Thus, the international practice regarding free association actually is best understood as a method of facilitating the decolonization process leading to simple and absolute independence. Essentially, it allows new nations not prepared economically, socially or strategically for emergence into conventional independence to achieve separate nationhood in cooperation with a former colonial power or another existing nation.

Under international law and practice including the relevant U.N. resolutions and existing free association precedents, free association must be terminable at will by either party in order to establish that the relationship is consistent with separate sovereignty and the right of self-determination is preserved. This international standard, also recognized by the U.S., is based on the requirement that free association not be allowed to become merely a new form of internationally accepted colonialism.

Specifically, free association is not intended to create a new form of territorial status or quasi-sovereignty. It is not a "nation-within-a-nation" relationship or a form of irrevocable permanent union, but is, again, a sovereign-to-sovereign treaty-based relationship which is either of limited duration or terminable at will by either party acting unilaterally.

In other words, both parties have a sovereign right to terminate the relationship at any time. The free association treaty may provide for the terms and measures which will apply in the event of unilateral termination, but the ability of either party to do so can not be conditioned or encumbered in such a manner that the exercise of the right to terminate the relationship effectively is impaired or precluded.

For that reason, the territory and population of each nation involved must be within the sovereignty, nationality and citizenship of that nation, and the elements and mechanisms of the free association relationship must be defined consistent with that requirement. Separate and distinct sovereignty and nationality must be established at the time of decolonization and preserved under the relationship or the ability of either party to terminate will be impaired.

Thus, the major power may grant to people of the free associated nation special rights normally associated with the major power's own citizenship classifications, such as open immigration and residence rights.

However, these arrangements are subject to the same terminality as the overall relationship, and thus may be either for a limited duration or subject to unilateral termination by either party at any time.

Consequently, there can be no permanent mass dual nationality because this would be inconsistent with the preservation of the underlying separate sovereignty. Any special rights or classifications of the major power extended to the people of a free associated nation are more in the nature of residency rights and do not prevent either nation from exercising separate sovereignty with respect to the nationality its own population.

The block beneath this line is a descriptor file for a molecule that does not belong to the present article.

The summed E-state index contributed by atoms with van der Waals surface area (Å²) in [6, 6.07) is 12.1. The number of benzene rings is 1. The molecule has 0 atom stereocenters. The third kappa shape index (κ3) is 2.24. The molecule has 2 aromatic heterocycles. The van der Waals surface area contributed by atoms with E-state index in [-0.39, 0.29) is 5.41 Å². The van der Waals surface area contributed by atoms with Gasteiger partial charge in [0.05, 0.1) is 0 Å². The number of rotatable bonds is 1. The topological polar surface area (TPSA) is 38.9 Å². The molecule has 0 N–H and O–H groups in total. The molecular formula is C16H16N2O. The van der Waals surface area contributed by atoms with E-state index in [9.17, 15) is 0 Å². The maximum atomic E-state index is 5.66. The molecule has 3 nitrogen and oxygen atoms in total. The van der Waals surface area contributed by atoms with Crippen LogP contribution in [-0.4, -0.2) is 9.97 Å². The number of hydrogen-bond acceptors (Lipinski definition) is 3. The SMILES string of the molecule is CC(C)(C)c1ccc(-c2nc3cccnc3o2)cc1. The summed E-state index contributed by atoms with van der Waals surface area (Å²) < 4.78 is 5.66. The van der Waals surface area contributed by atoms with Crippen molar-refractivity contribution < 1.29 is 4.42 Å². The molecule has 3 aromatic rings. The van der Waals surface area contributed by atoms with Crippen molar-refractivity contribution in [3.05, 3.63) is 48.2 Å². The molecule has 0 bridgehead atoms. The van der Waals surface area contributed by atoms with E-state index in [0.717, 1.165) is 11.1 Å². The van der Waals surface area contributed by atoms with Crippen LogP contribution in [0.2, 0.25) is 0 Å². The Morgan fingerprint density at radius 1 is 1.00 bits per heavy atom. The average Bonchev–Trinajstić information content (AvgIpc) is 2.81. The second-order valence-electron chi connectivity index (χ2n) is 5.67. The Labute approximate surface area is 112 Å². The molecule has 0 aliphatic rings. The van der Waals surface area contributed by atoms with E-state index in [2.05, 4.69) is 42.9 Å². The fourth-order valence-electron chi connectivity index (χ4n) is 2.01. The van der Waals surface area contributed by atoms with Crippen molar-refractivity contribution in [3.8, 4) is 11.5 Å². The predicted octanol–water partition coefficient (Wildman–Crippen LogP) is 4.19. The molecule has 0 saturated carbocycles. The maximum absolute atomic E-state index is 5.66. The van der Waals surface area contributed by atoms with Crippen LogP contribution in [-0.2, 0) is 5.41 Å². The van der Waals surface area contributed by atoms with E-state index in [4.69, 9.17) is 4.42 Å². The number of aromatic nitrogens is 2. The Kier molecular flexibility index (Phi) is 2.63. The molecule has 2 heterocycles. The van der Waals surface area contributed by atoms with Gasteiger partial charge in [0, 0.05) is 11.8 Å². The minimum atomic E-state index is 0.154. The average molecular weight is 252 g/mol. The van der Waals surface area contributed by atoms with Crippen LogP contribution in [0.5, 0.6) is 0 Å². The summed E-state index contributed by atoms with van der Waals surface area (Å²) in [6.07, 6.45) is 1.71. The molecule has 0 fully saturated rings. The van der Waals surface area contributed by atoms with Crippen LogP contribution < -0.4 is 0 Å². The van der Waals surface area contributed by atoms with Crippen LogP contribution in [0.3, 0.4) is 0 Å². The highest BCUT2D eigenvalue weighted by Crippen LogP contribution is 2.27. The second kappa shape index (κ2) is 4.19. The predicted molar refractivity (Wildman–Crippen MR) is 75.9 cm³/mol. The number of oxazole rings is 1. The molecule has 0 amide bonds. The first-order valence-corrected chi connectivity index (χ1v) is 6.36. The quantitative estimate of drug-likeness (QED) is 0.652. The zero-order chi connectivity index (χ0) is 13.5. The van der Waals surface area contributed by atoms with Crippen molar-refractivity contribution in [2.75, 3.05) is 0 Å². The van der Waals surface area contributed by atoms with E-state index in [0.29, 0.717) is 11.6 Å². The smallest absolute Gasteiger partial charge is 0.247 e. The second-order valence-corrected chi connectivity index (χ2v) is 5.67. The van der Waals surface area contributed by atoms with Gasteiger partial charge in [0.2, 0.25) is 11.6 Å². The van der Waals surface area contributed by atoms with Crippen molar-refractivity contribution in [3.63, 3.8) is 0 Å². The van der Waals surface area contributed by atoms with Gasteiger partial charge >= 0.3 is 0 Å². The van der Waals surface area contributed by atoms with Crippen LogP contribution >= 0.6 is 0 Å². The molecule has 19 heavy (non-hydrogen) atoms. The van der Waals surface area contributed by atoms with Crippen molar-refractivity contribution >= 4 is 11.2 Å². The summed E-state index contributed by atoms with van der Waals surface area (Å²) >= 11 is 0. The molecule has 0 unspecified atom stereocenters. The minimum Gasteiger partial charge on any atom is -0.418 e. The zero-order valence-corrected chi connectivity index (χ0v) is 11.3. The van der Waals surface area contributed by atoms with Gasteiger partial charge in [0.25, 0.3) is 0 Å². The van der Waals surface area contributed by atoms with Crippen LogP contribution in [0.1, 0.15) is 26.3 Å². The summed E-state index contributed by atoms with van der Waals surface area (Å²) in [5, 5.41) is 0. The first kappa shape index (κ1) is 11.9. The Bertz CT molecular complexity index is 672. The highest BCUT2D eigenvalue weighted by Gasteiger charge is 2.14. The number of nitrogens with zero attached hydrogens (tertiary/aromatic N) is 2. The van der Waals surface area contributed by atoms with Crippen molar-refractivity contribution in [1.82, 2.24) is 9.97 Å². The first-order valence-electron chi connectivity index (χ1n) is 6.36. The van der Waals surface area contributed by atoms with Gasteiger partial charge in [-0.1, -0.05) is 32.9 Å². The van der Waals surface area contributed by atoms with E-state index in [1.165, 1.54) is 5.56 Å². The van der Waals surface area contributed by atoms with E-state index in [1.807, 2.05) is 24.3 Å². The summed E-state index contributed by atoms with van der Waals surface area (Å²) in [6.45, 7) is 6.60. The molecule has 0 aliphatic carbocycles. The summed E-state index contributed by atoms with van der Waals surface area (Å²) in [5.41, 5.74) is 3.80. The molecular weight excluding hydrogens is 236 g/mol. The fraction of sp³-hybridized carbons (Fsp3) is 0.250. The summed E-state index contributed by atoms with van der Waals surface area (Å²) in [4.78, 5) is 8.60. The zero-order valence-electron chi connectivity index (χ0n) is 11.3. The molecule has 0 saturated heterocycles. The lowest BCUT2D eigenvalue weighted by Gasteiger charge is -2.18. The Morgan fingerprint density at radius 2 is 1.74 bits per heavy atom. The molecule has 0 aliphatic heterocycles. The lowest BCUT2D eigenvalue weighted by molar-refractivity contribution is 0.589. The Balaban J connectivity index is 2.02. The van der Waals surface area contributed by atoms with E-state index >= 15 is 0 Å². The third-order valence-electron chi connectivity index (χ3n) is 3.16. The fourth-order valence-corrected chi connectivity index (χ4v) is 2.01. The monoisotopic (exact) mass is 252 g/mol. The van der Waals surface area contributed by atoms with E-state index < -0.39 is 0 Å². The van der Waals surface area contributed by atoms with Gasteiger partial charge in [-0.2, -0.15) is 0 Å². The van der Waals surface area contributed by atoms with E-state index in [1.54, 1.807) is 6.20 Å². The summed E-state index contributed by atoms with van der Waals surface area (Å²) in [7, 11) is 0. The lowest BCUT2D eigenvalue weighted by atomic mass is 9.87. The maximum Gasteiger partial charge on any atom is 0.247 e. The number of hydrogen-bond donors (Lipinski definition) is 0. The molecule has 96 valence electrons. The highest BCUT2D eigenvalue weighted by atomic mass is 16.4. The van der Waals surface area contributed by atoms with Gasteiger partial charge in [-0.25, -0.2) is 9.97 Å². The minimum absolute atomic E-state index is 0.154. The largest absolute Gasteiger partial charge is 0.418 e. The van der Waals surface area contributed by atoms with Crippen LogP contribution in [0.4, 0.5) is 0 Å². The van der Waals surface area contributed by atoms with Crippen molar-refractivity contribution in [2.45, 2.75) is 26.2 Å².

Upon termination of the free association relationship by either party, any such classifications or special residency rights will be subject to unilateral termination as well. Both during and after any period of free association, the people of each of the two nations will owe their allegiance to and have the separate nationality of their own country. Any attempt to deviate from these norms of international law and practice would undermine the sovereignty of both nations, as would impair the right of self-determination which must be preserved to ensure the relationship is based on consent rather than coercion.

In summary, the United States recognizes each of the three U.N. accepted status options for Puerto Rico to achieve full self-government. One of those options, integration, is within U.S. sovereignty and the federal political union, the other two, independence and free association, exist without U.S. sovereignty, nationality and citizenship.

Obviously, Puerto Rico can not act unilaterally to establish a new status. This is so not only because of U.S. sovereignty and the authority of Congress under the territorial clause, but also because Puerto Rico seeks the agreement of the U.S. to the terms under which any of these options would be implemented. This means Congress must agree to the terms under which a new status is defined and implemented.

There is no right on the part of Puerto Rico unilaterally to define its relationship with the United States.

Nor would it be consistent with U.S. commitments to respect the right of self-determination for non-self-governing people under U.S. administration to dispose of the territory of Puerto Rico in a manner which does not take into account the freely expressed wishes of the residents.

Thus, as the two parties which must define and carry out a future relationship based on consent and the right of self-determination which each must exercise, Congress, on behalf of the United States, and the people of Puerto Rico, acting through their constitutional process, must decide whether decolonization will be completed through completion of the process for integration into union or separation and nationhood apart from the U.S. for Puerto Rico.